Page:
I have a debian (well technically ubuntu) source package, i.e. the .dsc, the .tar.gz, etc., I want to build this. The dpkg-buildpackage fails, since I don't have all the build dependencies.

Normally I'd use apt-get build-dep, but this package isn't in apt.

Is there a 'clean', 'proper' way to install all the build dependencies, given a source package. I know I could just open the debian/control file, but I'm curious if there's a 'proper' way.

I have installed build-essential, and have all the normal compilers etc., this package requires extra software.


Use mk-build-deps which is part of devscripts.


Here is an example workflow using ptman's suggestion.

Assuming you have downloaded the .dsc file, the .orig.*z file, and maybe also a .debian.*z file, then unpack the source package with:

dpkg-source -x [package_name]_[package_version].dsc

Move into the extracted source folder and run:

sudo mk-build-deps -i

This will create the file [package_name]-build-deps_[version].deb and install it, and also install all the dependencies it suggests.

Now you should be able to build your package from source:


When you are finished, you can easily remove the dependencies that were pulled in, by removing the build-deps package which you generated:

sudo apt-get purge --auto-remove [package_name]-build-deps
  • 2
    You can also pass -r to sudo mk-build-deps -i to remove the package after installing it. Also, instead of building as root, you can install as root using --root-cmd sudo. In the end, use mk-build-deps --install --root-cmd sudo --remove – Lucas Nov 8 '17 at 19:17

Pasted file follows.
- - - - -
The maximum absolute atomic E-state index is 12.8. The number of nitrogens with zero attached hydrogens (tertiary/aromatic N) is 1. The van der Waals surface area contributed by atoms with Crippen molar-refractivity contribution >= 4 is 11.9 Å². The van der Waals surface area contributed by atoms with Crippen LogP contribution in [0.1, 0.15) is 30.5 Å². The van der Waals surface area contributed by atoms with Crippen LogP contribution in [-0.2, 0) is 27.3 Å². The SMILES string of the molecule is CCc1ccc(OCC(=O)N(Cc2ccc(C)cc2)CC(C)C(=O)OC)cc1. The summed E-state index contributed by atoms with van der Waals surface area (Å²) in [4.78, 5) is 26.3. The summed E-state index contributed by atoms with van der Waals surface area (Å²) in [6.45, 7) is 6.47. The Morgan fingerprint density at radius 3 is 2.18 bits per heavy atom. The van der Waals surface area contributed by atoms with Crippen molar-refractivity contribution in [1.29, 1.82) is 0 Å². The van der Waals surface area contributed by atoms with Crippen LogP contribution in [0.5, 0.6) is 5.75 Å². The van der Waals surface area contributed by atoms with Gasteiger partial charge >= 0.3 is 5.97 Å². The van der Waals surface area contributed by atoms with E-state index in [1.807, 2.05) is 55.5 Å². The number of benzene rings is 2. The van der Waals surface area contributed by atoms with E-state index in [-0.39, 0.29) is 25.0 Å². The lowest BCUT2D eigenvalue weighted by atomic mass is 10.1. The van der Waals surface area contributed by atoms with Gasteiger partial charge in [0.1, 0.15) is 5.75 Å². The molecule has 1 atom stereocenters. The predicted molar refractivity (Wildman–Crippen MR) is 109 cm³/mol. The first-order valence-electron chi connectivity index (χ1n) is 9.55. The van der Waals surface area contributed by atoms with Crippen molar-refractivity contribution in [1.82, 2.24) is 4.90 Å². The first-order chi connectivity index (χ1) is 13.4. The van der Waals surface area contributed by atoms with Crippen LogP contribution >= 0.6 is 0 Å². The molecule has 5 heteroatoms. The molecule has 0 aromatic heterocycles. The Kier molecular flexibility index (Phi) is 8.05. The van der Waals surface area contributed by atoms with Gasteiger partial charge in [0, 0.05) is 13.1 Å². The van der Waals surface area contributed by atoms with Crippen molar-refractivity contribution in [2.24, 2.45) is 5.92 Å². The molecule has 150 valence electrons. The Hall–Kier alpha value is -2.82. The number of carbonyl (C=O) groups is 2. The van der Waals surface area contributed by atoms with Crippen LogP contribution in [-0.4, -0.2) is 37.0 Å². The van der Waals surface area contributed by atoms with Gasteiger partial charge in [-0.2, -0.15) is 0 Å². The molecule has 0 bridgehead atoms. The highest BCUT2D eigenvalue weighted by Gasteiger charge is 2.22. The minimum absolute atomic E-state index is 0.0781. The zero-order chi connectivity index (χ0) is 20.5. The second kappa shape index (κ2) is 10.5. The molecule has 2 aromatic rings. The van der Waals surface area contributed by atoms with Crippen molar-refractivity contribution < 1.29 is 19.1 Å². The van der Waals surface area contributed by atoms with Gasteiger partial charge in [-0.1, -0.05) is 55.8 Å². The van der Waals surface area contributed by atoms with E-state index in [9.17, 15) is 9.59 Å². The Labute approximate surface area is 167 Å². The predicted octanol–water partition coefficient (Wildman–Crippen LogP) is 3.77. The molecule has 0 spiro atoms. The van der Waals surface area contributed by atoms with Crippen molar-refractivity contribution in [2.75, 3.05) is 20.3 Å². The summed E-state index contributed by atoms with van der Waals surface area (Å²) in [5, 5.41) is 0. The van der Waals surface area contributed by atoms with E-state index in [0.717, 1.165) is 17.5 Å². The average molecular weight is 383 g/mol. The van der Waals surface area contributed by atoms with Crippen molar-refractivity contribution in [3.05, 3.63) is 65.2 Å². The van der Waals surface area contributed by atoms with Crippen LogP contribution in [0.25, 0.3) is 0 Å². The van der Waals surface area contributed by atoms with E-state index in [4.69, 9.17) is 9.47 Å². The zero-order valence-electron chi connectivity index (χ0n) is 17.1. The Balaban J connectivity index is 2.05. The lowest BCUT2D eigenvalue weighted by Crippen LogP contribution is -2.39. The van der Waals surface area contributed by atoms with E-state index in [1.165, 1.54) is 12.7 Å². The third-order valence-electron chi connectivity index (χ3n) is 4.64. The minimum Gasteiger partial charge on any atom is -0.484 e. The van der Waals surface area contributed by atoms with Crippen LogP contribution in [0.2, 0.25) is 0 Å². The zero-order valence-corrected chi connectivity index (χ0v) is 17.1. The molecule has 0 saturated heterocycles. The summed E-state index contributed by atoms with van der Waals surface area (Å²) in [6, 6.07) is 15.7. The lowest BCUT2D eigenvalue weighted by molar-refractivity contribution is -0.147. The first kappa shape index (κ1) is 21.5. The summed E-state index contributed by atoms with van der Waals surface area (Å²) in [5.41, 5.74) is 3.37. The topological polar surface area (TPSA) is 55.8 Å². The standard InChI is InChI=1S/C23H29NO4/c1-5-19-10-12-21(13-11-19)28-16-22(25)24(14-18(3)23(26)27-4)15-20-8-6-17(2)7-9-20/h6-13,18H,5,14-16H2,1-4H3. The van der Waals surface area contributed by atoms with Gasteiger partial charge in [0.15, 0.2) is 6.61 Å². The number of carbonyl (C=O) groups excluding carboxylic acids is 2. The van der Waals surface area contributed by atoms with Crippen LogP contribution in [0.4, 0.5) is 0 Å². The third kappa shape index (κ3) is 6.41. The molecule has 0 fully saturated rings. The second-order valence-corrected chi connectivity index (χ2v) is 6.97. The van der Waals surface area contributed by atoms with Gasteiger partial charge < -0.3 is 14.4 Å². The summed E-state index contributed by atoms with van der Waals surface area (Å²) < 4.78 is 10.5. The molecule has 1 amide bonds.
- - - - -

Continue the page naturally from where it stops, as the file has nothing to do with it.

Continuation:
• Also, you may need to sudo apt install devscripts equivs first. – Alba Mendez May 31 at 10:03

Actually I can use dpkg-checkbuilddeps which shows the build dependencies. That gets me 99% of what I need

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    oddly enough, the packagename-version.dsc file contains the build dependencies in the line that begins with the string Build-Depends – quack quixote Mar 30 '10 at 13:46

I usually use debuild from devscripts to build packages, and if relevent it prints a line of the missing build-deps.

The "proper" way is to use pbuilder or similar which will build the package in a minimal chroot, and just install any additional build-deps as specified by the package, this also removes a bunch of other potential issues (local installations of non-packaged libraries for example).



apt-get install build-essential
  • I have install build-essential. This package requires extra software. – Rory Mar 30 '10 at 11:15
  • And it doesn't explain what requires? maybe libncurses-dev also. – Lanselot Mar 30 '10 at 11:33
  • 1
    That's not the point; of course it does. The point is to have a command that actually installs the dependencies, not one that just displays them. – Matthias Urlichs Sep 27 '15 at 17:51

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